Those Who Purchased Fraser and Neave (SGX:F99) Shares Five Years Ago Have A 46% Loss To Show For It

The main aim of stock picking is to find the market-beating stocks. But the main game is to find enough winners to more than offset the losers At this point some shareholders may be questioning their investment in Fraser and Neave, Limited (SGX:F99), since the last five years saw the share price fall 46%.

Check out our latest analysis for Fraser and Neave

In his essay The Superinvestors of Graham-and-Doddsville Warren Buffett described how share prices do not always rationally reflect the value of a business. By comparing earnings per share (EPS) and share price changes over time, we can get a feel for how investor attitudes to a company have morphed over time.

While the share price declined over five years, Fraser and Neave actually managed to increase EPS by an average of 11% per year. Given the share price reaction, one might suspect that EPS is not a good guide to the business performance during the period (perhaps due to a one-off loss or gain). Alternatively, growth expectations may have been unreasonable in the past.

Because of the sharp contrast between the EPS growth rate and the share price growth, we’re inclined to look to other metrics to understand the changing market sentiment around the stock.

The revenue decline of 2.5% isn’t too bad. But it’s quite possible the market had expected better; a closer look at the revenue trends might explain the pessimism.

The company’s revenue and earnings (over time) are depicted in the image below (click to see the exact numbers).

SGX:F99 Income Statement, October 22nd 2019
SGX:F99 Income Statement, October 22nd 2019

We’re pleased to report that the CEO is remunerated more modestly than most CEOs at similarly capitalized companies. It’s always worth keeping an eye on CEO pay, but a more important question is whether the company will grow earnings throughout the years. This free report showing analyst forecasts should help you form a view on Fraser and Neave

What About Dividends?

As well as measuring the share price return, investors should also consider the total shareholder return (TSR). Whereas the share price return only reflects the change in the share price, the TSR includes the value of dividends (assuming they were reinvested) and the benefit of any discounted capital raising or spin-off. Arguably, the TSR gives a more comprehensive picture of the return generated by a stock. We note that for Fraser and Neave the TSR over the last 5 years was -40%, which is better than the share price return mentioned above. The dividends paid by the company have thusly boosted the total shareholder return.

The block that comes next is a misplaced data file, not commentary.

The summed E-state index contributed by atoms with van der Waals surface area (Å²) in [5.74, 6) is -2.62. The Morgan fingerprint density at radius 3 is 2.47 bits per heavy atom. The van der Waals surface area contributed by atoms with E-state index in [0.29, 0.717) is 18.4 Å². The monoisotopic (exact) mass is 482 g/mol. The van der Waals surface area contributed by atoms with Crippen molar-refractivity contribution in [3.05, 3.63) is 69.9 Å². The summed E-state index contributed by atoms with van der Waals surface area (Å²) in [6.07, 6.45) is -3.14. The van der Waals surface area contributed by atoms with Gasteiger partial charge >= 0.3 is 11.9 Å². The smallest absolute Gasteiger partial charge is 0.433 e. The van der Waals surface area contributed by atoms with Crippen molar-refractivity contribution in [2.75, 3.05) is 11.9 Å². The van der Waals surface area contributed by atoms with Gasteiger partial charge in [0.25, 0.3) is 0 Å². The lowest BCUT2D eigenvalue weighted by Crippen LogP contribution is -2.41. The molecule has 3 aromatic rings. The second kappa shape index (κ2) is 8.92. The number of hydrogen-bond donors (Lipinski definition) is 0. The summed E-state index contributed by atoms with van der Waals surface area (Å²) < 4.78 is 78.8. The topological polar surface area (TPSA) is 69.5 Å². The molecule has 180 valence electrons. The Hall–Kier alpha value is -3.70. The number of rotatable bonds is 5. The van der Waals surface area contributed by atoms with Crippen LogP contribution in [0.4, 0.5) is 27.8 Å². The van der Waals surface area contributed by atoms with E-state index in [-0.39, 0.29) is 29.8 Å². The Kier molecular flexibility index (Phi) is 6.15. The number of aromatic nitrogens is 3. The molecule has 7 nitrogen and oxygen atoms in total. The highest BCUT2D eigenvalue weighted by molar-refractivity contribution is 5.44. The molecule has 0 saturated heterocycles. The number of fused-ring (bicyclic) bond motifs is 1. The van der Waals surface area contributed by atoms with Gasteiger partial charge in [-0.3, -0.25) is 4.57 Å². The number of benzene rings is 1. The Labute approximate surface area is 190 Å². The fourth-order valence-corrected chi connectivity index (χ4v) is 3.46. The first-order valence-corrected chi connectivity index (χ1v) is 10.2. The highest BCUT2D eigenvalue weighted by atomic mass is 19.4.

A Different Perspective

Investors in Fraser and Neave had a tough year, with a total loss of 3.6% (including dividends) , against a market gain of about 4.7%. However, keep in mind that even the best stocks will sometimes underperform the market over a twelve month period. Unfortunately, longer term shareholders are suffering worse, given the loss of 9.7% doled out over the last five years. We would want clear information suggesting the company will grow, before taking the view that the share price will stabilize. Is Fraser and Neave cheap compared to other companies? These 3 valuation measures might help you decide.

But note: Fraser and Neave may not be the best stock to buy. So take a peek at this free list of interesting companies with past earnings growth (and further growth forecast).

Please note, the market returns quoted in this article reflect the market weighted average returns of stocks that currently trade on SG exchanges.

We aim to bring you long-term focused research analysis driven by fundamental data. Note that our analysis may not factor in the latest price-sensitive company announcements or qualitative material.

If you spot an error that warrants correction, please contact the editor at editorial-team@simplywallst.com. This article by Simply Wall St is general in nature. It does not constitute a recommendation to buy or sell any stock, and does not take account of your objectives, or your financial situation. Simply Wall St has no position in the stocks mentioned. Thank you for reading.